When David Cameron arrived in Brussels last night for the pre-Summit dinner of EU leaders, he may have sensed a certain frisson in the room. He missed out on the earlier gathering of most EU Heads of Government, who are members of the EPP (Christian Democrat) Euro-parliamentary group and held their own important caucus. Until Cameron became Tory Leader, the British Conservatives were members of the EPP, but in a blatant ploy to get backing from Euro-sceptics among Tory backbenchers, he pledged that he would withdraw from the group, which he duly did, marginalising not just his party but Britain …

Posted in Op-eds | 59 Comments

Team London: selections open

Applications are now invited from potential LibDem Mayoral and Assembly (GLA) list candidates for London, which will hold its next round of city-wide elections in 2012. Interested individuals can request an application pack from the Returning Office, Patrick Mitchell, at [email protected] or 6 Palfrey Place, London SW8 1PA. Completed applications must be received by 24 September.

London has benefited from a big influx of new members over recent months – by far the biggest growth of any UK region. Moreover, London Liberal Democrats have moved campaigning and capacity up several notches with the launch of Team London, a new approach to …

Posted in London and Selection news | 15 Comments

Tweeting for STV

Like many former Liberals of a certain vintage, I was wooed to the cause of electoral reform by the diminutive but formidable figure of Enid Lakeman, who even at an advanced age could spear opponents with her logic and conviction. I wish she were around today to add her appraisal of whether Gordon Brown’s referendum on AV is a step forwards or a step backwards in the long march to Fair Votes.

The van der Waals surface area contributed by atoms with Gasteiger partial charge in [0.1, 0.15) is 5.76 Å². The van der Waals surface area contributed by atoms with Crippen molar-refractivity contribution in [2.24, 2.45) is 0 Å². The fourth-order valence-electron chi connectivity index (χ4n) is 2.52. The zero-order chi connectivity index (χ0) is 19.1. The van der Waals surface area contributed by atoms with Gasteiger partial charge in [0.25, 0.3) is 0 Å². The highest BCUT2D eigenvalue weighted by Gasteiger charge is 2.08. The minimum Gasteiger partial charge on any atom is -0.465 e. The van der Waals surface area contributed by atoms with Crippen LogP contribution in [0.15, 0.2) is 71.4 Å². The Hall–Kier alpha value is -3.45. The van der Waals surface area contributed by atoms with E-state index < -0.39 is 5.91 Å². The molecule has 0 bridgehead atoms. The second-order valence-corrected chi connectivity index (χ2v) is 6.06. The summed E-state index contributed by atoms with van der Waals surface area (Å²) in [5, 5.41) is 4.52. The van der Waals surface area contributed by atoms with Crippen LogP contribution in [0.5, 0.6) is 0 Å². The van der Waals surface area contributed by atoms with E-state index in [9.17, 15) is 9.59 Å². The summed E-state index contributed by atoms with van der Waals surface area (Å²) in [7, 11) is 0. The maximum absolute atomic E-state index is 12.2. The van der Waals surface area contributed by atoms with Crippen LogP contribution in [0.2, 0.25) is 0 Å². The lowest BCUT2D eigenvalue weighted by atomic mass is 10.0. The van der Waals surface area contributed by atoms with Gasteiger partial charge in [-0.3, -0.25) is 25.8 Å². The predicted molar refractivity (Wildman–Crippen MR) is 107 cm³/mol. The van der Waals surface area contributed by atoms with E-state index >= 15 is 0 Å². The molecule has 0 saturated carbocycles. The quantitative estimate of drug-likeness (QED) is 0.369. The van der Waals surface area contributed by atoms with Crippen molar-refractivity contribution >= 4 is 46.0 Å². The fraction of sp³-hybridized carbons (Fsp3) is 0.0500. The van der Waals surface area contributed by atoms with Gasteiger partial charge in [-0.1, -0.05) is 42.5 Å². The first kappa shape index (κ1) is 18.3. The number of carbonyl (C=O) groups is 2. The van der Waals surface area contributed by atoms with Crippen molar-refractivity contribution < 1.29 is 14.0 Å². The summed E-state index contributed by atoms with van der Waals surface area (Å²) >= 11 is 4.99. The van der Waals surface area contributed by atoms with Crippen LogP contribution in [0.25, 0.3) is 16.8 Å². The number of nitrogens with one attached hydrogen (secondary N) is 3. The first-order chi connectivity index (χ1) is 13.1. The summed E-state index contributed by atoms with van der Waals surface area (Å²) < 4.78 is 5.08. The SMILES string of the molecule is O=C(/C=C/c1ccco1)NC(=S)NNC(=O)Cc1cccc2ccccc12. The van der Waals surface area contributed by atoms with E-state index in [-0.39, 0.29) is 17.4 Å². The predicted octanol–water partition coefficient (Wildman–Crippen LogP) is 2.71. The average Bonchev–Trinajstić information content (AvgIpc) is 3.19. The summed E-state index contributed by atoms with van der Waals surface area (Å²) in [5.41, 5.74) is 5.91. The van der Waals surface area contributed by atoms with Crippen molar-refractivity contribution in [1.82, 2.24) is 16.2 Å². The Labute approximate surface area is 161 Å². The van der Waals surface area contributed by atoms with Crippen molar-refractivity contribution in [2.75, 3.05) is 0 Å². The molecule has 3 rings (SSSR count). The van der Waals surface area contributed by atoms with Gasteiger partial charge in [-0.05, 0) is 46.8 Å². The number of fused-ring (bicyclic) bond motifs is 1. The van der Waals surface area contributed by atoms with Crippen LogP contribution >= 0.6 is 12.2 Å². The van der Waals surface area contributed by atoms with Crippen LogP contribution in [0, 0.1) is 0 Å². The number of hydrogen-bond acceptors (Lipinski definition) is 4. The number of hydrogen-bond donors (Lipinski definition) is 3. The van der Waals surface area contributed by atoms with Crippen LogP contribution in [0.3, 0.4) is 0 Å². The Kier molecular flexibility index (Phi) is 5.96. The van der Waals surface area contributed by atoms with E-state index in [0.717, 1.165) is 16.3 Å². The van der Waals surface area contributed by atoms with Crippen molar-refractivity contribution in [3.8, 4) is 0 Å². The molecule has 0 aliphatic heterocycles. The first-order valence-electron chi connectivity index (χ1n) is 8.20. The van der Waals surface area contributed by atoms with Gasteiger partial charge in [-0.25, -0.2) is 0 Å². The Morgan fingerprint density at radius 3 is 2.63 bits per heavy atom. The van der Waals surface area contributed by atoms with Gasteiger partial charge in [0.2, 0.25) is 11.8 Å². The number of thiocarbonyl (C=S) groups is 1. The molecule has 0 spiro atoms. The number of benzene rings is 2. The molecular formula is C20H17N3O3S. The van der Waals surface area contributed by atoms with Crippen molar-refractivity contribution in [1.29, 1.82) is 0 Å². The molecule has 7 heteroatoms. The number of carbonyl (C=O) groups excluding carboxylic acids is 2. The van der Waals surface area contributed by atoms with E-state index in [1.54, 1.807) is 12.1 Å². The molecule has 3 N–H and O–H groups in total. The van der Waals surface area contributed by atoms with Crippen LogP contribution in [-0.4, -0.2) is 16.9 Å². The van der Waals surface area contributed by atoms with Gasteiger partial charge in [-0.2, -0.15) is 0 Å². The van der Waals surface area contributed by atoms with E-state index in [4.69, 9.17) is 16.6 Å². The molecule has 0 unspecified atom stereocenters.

As virtually everyone seems to be talking about ‘fairness’ these days, surely it is time that LibDems seized the moment and trumpeted our belief in STV? Moreover, we should …

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Jonathan Fryer’s Diary of a Euro-candidate

Wednesday
The Liberal Democrat Friends of Poland is launched this afternoon at the Polish Centre in Hammersmith, chaired by Islington’s LibDem Mayor, Stefan Kasprzyk. A good turnout from the Polish-language media. In my speech about why Poles in London should vote Liberal Democrat, I joke (truthfully) about how during the Communist period, I’d been unable to find accommodation in a snow-bound Krakow, so spent the night in a Carmelite convent. Straight after the speeches, I have to do an interview in Spanish for a London-based Latin American channel. The capital’s ethnic diversity certainly keeps one on one’s toes. Later this …

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Jonathan Fryer’s Diary of a Euro-candidate

Saturday